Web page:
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Learning Commons at the

Wilson Library

Literature Review Basics

Five Steps to Writing your Literature Review

1. Topic

Chose your topic with care; you will be spending a lot of time thinking through this issue.

2. Research

Draw up a research plan and utilize many resources.

3. Review

Take the time to draw out connections and contradictions in the literature.

4. Track

Make sure to keep track of your citations in a manager such as RefWorks; it's easy to get overwhelmed.

5. Revise

Polish and produce the best literature review you can.

 

The Five Steps In-Depth

Topic:

Choose a topic with care, making sure not to choose one that is too broad or too narrow. Choose something that you have interest in, as you will be spending a lot of time with it. Your topic might get refined as time goes on depending on what the literature says. For instance, there might not be much information on your topic or there might be a lot of negative information. You can be prepared for this as long as you have a solid topic.

Research:

Create a research plan. This is not like writing a paper where you might need five articles, two books and perhaps a website resource. You will need to do a lot of research for this assignment. Create a list of different keywords or write up a paragraph about your topic and pull keywords from there. You are going to need to be prepared to find and read many articles. Plan to utilize multiple databases and resources to find research material.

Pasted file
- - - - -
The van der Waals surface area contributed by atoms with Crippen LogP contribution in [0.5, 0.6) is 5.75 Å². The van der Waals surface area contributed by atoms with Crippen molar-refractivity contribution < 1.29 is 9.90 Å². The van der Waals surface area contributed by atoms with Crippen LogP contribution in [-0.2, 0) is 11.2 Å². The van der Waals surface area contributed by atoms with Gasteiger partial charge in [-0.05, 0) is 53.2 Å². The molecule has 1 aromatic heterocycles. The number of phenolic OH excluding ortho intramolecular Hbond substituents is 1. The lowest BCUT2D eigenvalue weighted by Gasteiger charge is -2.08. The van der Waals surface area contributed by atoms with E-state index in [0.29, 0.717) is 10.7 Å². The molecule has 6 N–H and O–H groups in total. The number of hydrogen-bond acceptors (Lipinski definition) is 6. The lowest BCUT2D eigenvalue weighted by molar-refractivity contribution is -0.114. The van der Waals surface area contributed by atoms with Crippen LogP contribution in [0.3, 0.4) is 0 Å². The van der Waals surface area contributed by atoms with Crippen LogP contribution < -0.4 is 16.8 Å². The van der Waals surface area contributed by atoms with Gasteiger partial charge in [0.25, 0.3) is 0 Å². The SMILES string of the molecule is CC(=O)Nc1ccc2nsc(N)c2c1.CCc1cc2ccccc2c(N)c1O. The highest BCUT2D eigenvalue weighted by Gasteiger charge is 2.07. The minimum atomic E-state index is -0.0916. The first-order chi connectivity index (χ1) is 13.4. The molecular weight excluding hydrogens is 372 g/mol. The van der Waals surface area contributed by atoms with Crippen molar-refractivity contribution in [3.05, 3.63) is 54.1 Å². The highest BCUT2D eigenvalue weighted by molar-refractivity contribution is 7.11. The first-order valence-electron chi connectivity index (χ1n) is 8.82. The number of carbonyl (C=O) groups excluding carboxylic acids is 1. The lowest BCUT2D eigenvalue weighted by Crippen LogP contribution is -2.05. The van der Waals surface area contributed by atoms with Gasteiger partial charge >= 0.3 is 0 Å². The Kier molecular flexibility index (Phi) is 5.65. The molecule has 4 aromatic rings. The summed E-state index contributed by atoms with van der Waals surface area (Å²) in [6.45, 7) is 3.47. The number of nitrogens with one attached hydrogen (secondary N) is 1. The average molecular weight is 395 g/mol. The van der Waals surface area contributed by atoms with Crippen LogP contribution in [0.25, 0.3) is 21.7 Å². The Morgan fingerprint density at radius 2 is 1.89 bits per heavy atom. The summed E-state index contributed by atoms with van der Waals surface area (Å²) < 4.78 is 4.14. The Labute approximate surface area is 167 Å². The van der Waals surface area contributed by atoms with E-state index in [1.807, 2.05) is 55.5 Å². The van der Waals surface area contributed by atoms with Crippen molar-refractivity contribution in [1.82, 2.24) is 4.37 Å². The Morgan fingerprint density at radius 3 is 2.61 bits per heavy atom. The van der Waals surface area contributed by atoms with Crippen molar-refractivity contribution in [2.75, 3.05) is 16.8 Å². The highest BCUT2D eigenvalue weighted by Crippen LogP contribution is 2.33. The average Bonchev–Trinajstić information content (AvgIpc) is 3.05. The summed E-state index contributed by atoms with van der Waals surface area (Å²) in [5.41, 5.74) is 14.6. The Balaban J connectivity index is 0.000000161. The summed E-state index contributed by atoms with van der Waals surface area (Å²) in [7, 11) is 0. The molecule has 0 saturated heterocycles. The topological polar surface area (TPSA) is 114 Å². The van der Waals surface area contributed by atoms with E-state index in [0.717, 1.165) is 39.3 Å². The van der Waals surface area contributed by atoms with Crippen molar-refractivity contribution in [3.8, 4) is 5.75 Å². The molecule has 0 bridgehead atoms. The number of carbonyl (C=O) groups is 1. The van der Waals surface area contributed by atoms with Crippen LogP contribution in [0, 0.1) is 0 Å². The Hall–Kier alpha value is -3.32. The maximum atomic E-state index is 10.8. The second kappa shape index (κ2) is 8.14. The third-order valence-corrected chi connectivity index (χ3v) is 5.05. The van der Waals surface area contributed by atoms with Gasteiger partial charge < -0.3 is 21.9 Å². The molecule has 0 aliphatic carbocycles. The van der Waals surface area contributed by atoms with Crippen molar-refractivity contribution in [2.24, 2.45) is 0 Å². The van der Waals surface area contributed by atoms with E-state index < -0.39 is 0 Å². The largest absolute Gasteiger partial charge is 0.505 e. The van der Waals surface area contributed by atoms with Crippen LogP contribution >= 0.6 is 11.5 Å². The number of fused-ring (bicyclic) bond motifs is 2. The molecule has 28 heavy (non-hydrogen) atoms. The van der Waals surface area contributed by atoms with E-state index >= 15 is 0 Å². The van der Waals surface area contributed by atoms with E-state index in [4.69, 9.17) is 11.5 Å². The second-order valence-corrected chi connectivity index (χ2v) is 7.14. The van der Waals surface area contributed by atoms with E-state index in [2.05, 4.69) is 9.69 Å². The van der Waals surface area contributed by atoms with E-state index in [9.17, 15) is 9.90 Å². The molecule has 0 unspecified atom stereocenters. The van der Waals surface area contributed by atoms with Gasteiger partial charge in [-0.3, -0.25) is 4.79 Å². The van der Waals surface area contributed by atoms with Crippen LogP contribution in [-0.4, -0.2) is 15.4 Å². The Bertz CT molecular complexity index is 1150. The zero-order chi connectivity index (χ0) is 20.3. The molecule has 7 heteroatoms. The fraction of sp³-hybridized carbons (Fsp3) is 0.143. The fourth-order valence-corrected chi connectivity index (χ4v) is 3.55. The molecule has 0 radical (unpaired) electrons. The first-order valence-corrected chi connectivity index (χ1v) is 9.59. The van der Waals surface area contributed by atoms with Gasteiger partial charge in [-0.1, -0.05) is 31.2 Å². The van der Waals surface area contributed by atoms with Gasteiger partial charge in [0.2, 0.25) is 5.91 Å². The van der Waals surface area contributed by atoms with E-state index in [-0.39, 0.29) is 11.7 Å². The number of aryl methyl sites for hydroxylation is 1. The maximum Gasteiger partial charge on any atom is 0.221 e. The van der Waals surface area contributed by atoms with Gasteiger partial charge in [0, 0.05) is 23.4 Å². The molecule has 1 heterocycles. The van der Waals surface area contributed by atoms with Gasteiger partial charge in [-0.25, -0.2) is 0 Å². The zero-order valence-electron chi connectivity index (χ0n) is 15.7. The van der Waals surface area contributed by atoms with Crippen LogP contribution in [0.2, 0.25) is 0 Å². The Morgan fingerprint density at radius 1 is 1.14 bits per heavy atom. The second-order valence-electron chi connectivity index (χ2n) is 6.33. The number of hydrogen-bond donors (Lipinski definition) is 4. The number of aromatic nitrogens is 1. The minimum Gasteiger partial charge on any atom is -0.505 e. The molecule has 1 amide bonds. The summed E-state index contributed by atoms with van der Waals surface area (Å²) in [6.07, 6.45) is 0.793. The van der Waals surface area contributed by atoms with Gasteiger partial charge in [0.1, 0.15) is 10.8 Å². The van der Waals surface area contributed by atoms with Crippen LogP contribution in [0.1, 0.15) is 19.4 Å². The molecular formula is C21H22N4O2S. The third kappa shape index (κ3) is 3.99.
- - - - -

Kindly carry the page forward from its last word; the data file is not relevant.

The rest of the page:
Review:

This is the part where you read, review, and write your first draft. You need to check articles for connections to each other, what arguments are made, and how they are different. A literature review is NOT like a book review where you just produce a summary of each article. You are looking at these articles as a body of work and seeing how they are the same, how they are different, and what conclusions you can draw from this. Identify themes and concepts. You must use your critical thinking skills to produce a review that demonstrates you understand the scholarly works as a whole.

Because literature reviews convey so much information in a condensed space, it is important to organize your review in a way that helps readers make sense of the studies you are reporting on. Two common approaches to literature reviews are chronological—ordering studies from oldest to most recent—and topical—grouping studies by subject or theme.

Track:

You will be keeping track of a lot of different citations so you will want to use a Citation Tracker such as Zotero. You can learn more about this tool on the Zotero guide.

Revise:

Finally, make sure to leave time to revise. Take the time to review your work and have a friend or a third party review as well.